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Successful breeding predicts divorce in plovers

Halimubieke, N., Kupán, K., Valdebenito, J.O., Kubelka, V., Carmona-Isunza, M.C., Burgas, D., Catlin, D., St Clair, J.J.H., Cohen, J., Figuerola, J., Yasué, M., Johnson, M., Mencarelli, M., Cruz-López, M., Stantial, M., Weston, Michael A., Lloyd, P., Que, P., Montalvo, T., Bansal, U., McDonald, G.C., Liu, Y., Kosztolányi, A. and Székely, T. 2020, Successful breeding predicts divorce in plovers, Scientific Reports, vol. 10, no. 1, pp. 1-13, doi: 10.1038/s41598-020-72521-6.

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Title Successful breeding predicts divorce in plovers
Author(s) Halimubieke, N.
Kupán, K.
Valdebenito, J.O.
Kubelka, V.
Carmona-Isunza, M.C.
Burgas, D.
Catlin, D.
St Clair, J.J.H.
Cohen, J.
Figuerola, J.
Yasué, M.
Johnson, M.
Mencarelli, M.
Cruz-López, M.
Stantial, M.
Weston, Michael A.ORCID iD for Weston, Michael A. orcid.org/0000-0002-8717-0410
Lloyd, P.
Que, P.
Montalvo, T.
Bansal, U.
McDonald, G.C.
Liu, Y.
Kosztolányi, A.
Székely, T.
Journal name Scientific Reports
Volume number 10
Issue number 1
Article ID 15576
Start page 1
End page 13
Total pages 13
Publisher Springer
Place of publication Berlin, Germany
Publication date 2020
ISSN 2045-2322
2045-2322
Summary When individuals breed more than once, parents are faced with the choice of whether to re-mate with their old partner or divorce and select a new mate. Evolutionary theory predicts that, following successful reproduction with a given partner, that partner should be retained for future reproduction. However, recent work in a polygamous bird, has instead indicated that successful parents divorced more often than failed breeders (Halimubieke et al. in Ecol Evol 9:10734–10745, 2019), because one parent can benefit by mating with a new partner and reproducing shortly after divorce. Here we investigate whether successful breeding predicts divorce using data from 14 well-monitored populations of plovers (Charadrius spp.). We show that successful nesting leads to divorce, whereas nest failure leads to retention of the mate for follow-up breeding. Plovers that divorced their partners and simultaneously deserted their broods produced more offspring within a season than parents that retained their mate. Our work provides a counterpoint to theoretical expectations that divorce is triggered by low reproductive success, and supports adaptive explanations of divorce as a strategy to improve individual reproductive success. In addition, we show that temperature may modulate these costs and benefits, and contribute to dynamic variation in patterns of divorce across plover breeding systems.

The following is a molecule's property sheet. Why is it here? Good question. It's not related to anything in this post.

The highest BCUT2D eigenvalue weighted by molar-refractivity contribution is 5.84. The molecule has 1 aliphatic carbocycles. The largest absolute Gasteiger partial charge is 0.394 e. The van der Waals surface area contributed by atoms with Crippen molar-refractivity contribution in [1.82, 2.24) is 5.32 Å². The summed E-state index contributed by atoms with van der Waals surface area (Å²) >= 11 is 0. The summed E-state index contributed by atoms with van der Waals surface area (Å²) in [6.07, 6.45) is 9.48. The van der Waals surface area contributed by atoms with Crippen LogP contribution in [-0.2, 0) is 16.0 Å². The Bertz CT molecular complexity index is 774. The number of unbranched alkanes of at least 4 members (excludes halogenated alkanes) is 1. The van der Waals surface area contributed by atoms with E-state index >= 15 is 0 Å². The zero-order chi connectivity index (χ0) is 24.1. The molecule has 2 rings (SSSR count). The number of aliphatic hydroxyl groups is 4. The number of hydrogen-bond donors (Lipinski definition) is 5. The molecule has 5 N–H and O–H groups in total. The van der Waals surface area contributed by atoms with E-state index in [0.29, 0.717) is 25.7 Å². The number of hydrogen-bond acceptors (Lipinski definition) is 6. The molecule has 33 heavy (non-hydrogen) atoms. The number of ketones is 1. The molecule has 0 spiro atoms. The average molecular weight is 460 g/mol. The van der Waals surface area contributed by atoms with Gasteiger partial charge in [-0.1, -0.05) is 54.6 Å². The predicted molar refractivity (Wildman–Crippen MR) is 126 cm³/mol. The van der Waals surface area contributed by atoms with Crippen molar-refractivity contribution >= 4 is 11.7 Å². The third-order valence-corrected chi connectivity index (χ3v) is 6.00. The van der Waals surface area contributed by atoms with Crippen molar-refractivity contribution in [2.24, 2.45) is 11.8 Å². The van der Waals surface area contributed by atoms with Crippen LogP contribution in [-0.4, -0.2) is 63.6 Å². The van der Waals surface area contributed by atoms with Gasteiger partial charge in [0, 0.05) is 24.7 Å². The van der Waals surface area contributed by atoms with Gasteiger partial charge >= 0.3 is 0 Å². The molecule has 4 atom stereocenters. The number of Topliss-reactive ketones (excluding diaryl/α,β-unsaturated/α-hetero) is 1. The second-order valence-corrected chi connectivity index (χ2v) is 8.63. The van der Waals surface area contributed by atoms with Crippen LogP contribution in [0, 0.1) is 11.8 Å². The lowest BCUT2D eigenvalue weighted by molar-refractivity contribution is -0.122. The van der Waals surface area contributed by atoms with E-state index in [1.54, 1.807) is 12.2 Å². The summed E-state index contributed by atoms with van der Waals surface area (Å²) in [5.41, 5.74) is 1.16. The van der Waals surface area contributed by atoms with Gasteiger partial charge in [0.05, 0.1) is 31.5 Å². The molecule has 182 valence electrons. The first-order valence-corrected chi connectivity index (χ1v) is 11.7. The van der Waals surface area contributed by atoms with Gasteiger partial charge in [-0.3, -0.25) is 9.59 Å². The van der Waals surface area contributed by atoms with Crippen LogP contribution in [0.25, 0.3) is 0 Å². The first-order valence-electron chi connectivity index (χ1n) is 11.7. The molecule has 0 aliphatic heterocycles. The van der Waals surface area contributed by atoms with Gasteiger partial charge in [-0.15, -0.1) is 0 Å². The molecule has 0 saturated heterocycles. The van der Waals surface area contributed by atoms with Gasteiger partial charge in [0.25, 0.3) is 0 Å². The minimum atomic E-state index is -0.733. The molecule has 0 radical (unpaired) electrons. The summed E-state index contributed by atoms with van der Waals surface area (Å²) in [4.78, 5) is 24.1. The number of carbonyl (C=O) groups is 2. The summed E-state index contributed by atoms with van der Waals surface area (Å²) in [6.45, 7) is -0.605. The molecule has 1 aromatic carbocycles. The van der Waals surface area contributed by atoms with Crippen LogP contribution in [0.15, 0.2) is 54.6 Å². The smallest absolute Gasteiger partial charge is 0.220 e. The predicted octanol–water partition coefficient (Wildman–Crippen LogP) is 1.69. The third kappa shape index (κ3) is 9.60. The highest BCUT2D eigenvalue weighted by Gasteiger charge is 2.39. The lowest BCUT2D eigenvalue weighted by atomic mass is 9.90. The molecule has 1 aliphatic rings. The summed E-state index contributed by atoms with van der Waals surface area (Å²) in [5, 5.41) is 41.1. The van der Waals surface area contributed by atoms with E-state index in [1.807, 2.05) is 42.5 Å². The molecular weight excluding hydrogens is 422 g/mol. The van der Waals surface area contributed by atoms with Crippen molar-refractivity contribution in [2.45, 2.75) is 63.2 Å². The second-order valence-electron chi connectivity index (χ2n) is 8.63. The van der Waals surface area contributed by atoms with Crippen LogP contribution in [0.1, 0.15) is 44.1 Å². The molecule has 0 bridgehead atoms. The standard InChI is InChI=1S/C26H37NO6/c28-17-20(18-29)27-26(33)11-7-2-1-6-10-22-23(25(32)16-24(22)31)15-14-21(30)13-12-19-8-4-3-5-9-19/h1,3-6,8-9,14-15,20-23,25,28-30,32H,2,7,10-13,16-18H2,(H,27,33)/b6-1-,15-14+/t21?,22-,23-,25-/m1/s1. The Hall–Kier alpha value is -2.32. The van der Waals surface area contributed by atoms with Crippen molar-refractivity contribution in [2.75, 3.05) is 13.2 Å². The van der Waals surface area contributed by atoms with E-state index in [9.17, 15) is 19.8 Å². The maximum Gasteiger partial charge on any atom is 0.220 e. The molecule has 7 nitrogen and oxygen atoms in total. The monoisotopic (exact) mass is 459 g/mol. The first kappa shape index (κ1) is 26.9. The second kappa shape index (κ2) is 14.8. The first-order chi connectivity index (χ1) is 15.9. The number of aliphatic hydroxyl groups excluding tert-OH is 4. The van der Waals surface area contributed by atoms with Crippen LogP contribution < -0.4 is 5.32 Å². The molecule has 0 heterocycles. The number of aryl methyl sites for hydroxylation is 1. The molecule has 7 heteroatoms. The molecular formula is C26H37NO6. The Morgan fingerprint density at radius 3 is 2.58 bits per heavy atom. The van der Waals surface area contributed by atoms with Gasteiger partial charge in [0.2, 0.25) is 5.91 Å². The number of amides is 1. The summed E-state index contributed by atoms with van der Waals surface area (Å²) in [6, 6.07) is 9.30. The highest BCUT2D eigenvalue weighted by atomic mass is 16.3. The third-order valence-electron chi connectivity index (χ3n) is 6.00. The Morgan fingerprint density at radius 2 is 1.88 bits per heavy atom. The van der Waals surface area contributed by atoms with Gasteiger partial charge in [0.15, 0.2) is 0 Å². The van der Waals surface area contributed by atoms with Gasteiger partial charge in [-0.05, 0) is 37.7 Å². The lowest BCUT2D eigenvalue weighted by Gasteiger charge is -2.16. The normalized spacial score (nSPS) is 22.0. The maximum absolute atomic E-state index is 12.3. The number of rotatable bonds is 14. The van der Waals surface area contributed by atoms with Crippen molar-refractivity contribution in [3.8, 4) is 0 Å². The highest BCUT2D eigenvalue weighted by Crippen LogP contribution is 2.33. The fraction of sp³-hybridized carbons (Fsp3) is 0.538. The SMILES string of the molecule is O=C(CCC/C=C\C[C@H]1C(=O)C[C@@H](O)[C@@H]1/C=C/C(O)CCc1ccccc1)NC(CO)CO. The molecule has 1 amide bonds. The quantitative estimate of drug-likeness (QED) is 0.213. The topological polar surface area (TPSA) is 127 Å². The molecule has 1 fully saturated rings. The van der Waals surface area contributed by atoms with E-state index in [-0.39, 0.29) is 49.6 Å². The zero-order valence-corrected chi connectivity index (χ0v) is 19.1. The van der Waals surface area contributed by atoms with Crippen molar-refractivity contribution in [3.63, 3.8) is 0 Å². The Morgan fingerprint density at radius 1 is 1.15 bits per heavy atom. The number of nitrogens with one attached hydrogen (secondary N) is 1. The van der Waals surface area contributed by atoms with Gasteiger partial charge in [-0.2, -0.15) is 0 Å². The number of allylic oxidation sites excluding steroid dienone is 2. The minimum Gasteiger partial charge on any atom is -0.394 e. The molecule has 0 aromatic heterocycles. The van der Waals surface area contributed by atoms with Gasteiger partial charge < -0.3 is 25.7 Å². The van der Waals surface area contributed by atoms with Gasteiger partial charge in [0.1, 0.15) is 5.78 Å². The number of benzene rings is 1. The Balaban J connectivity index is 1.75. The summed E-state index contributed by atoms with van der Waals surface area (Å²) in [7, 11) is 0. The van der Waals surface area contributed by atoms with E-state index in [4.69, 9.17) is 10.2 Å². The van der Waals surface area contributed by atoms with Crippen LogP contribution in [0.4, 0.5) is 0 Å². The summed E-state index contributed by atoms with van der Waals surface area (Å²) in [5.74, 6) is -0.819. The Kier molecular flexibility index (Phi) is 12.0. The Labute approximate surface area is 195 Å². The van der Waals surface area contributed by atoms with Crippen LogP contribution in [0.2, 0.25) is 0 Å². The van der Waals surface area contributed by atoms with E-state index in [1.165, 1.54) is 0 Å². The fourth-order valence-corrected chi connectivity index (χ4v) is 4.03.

Language eng
DOI 10.1038/s41598-020-72521-6
Indigenous content off
Field of Research 050202 Conservation and Biodiversity
050211 Wildlife and Habitat Management
Socio Economic Objective 960802 Coastal and Estuarine Flora
HERDC Research category C1 Refereed article in a scholarly journal
ERA Research output type C Journal article
Free to Read? Yes
Persistent URL http://hdl.handle.net/10536/DRO/DU:30143399

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Every reasonable effort has been made to ensure that permission has been obtained for items included in DRO. If you believe that your rights have been infringed by this repository, please contact drosupport@deakin.edu.au.